Marissa Bell Toffoli

Interview With Writer Erica Bauermeister

In books, cooking, fiction, food, writing on February 27, 2013 at 10:19 pm

Erica Bauermeister. Photo by Susan Doupe.

Erica Bauermeister. Photo by Susan Doupe.

An introduction to Erica Bauermeister, author of the novels The School of Essential Ingredients, Joy For Beginners, and The Lost Art of Mixing (Putnam Books, 2013). Bauermeister’s new book brings back a few familiar characters from her first book and introduces some fresh faces. At Rakestraw Books last month, Bauermeister talked about her writing process and how this novel came together in bursts and small sections, like fireworks building toward a finale. It pulls the reader in effortlessly, even if you haven’t read The School of Essential Ingredients. Each chapter explores a different character’s perspective, and readers gain insight into every side of the story. Add in the delectable descriptions and details that pepper Bauermeister’s prose and you’ve got an elegant and fulfilling read. You’re in for a treat with Erica Bauermeister.

Quick Facts on Erica Bauermeister

  • Erica Bauermeister’s website | Facebook:
  • Home: Port Townsend, Washington
  • Comfort food: To eat, rice pudding (with cinnamon, please); to make: pasta with ragu sauce.
  • Top reads: E M Forster, Joanne Harris, Diane Ackerman, Alice Hoffman, Donald Hall [See EB’s full list of favorite reads]
  • Current reads: Population: 485 by Michael Perry

What are you working on at the moment?  

I’m actually shifting gears—I’m working on a memoir, about a trash-filled wreck of a house we bought eleven years ago in the small Victorian seaport of Port Townsend, Washington. The experience was such a combination of oddness and magic that I couldn’t have made it better by turning it into fiction, so memoir it is.

Where did the idea come from for The Lost Art of Mixing?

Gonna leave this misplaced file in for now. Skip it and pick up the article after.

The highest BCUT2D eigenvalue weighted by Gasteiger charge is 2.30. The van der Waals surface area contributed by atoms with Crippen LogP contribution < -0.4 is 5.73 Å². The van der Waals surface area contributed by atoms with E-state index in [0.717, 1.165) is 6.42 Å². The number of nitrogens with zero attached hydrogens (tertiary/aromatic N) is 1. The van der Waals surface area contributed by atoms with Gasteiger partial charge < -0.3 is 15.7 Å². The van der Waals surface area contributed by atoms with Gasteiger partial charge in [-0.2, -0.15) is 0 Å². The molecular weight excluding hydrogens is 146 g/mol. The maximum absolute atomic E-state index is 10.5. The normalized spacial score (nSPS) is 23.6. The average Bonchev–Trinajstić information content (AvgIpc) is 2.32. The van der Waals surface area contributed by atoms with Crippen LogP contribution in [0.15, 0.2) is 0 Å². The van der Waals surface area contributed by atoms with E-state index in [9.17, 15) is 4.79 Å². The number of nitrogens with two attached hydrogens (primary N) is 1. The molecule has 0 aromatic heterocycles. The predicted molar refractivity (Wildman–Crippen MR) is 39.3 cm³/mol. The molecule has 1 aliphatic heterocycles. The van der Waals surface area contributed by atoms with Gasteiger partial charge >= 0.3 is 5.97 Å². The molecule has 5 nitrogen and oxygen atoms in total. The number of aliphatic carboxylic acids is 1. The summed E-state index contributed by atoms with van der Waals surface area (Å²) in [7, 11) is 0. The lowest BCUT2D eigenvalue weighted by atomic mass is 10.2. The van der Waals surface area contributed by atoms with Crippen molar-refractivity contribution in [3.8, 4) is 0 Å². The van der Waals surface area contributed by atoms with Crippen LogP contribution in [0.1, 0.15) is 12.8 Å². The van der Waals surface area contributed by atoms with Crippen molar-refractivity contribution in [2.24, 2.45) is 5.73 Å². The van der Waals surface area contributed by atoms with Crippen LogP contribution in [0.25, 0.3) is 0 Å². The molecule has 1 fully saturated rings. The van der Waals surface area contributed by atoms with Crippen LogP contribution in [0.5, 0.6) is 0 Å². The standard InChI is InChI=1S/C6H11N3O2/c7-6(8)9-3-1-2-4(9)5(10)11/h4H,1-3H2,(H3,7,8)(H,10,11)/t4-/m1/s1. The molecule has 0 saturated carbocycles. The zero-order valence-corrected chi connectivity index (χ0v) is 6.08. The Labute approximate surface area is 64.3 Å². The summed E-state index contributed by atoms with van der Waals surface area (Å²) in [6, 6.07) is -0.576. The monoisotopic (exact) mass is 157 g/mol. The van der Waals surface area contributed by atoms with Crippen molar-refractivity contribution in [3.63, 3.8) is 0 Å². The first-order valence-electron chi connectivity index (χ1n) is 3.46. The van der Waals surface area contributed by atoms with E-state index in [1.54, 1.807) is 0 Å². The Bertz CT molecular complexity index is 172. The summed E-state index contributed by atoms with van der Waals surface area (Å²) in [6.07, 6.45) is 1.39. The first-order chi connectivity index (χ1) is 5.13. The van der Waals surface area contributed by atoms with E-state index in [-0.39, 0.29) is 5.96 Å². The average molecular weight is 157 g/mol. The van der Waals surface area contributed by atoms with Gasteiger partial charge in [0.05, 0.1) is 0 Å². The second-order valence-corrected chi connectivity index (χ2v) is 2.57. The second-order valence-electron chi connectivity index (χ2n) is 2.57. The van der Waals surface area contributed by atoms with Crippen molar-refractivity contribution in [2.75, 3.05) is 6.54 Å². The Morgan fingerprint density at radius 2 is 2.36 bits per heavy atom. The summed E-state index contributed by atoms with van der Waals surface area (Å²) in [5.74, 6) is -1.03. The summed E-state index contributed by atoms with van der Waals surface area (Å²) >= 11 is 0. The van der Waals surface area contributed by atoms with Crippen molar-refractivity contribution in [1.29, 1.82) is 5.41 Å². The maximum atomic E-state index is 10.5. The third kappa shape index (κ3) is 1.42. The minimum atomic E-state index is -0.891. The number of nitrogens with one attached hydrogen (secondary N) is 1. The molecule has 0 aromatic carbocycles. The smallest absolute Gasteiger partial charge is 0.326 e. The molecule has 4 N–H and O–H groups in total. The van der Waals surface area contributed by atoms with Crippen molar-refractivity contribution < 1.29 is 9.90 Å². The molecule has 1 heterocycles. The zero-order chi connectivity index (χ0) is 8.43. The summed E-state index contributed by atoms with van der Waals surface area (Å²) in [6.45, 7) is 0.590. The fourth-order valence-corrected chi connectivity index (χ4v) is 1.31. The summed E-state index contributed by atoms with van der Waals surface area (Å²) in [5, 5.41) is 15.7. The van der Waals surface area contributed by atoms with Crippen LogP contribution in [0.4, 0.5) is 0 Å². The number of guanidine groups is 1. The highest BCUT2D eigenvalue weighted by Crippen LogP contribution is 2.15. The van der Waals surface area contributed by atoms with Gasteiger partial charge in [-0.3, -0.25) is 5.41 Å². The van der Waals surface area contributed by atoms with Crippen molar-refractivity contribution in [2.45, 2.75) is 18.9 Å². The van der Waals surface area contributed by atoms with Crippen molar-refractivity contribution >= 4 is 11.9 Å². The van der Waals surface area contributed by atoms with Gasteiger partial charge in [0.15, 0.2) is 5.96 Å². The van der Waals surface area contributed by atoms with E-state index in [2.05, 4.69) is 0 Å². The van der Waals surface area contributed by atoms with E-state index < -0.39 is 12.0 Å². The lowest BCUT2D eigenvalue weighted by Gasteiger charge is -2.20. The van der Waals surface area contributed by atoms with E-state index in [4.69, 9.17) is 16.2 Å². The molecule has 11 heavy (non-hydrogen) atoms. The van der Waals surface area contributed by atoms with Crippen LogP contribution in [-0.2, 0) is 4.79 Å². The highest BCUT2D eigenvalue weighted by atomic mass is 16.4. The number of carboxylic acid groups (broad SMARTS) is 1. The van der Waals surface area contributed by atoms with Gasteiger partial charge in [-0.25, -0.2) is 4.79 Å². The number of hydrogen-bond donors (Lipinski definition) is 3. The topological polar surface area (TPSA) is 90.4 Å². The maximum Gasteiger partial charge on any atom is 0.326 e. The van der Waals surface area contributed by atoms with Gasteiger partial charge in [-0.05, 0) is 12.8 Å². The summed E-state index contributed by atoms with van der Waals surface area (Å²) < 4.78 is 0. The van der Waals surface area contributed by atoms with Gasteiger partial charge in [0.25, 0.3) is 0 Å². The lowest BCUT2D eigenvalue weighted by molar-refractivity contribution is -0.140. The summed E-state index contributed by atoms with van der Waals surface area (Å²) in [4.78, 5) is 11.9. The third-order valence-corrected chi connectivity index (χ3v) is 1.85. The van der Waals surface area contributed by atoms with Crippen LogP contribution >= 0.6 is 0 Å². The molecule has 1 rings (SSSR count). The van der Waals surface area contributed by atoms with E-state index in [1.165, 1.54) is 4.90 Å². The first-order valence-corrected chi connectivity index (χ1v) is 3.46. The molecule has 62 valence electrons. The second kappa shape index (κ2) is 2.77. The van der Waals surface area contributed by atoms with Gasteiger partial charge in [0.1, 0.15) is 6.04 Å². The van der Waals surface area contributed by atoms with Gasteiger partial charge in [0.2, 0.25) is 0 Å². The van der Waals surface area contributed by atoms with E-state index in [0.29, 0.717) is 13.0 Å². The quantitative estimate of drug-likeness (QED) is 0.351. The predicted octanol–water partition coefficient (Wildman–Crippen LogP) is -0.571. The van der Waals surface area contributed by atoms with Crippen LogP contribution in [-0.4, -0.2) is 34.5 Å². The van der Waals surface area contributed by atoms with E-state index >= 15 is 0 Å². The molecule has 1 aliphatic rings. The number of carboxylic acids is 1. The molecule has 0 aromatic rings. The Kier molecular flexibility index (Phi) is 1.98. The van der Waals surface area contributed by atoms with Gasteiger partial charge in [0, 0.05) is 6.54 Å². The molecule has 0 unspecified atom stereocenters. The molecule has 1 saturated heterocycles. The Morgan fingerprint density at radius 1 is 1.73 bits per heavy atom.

I had two images in my head—the first was of a middle-aged man, lying in bed with his wife, feeling her complaints rocking against him like waves on a docked boat. I had this instant feeling of affection, and I wanted more for him. A rebellion. An escape. A larger understanding of his life.

The other image was of a character from my first book, The School of Essential Ingredients. In my imagination I saw Lillian, the chef, standing in the restaurant kitchen doorway, overwhelmed by the smells and realizing through her reaction that she is unexpectedly and unsettlingly pregnant.

Over the course of a couple years, the connections between these characters became clear, six other characters joined them, and they turned into a book.

What do you hope readers will take away from this book?

“Everything I write has to do with compassion.”

I have come to realize that everything I write has to do with compassion. The Lost Art of Mixing consists of four pairs of characters, each pair in the midst of misunderstanding. Each chapter takes the reader into the perspective of a different character. It is my hope that readers will learn to understand and perhaps love each of these very human characters—which raises an interesting question: what happens when we empathize with both sides of a disagreement?

What role does food play in The Lost Art of Mixing?

As far as I am concerned, everything begins and ends with food. It is one of the first things we search for when we are born. We prepare it for others. We share it with friends and family. It can bring us together or bring us to ourselves. In The Lost Art of Mixing, food creates the community that draws all those conflicted pairs of characters together.

Where and when do you prefer to write?

In general, I write in a big chair in front of the window in my office. But I have a laptop, so I am apt to move about the house. I have found it intriguing that I tend to write different characters in different rooms. Isabelle, my character with Alzheimer’s, always liked to be written in a kitchen. Tom liked to be by a fireplace. I wouldn’t really think about it when I was writing, I would just find myself there. It was only later that I saw the patterns.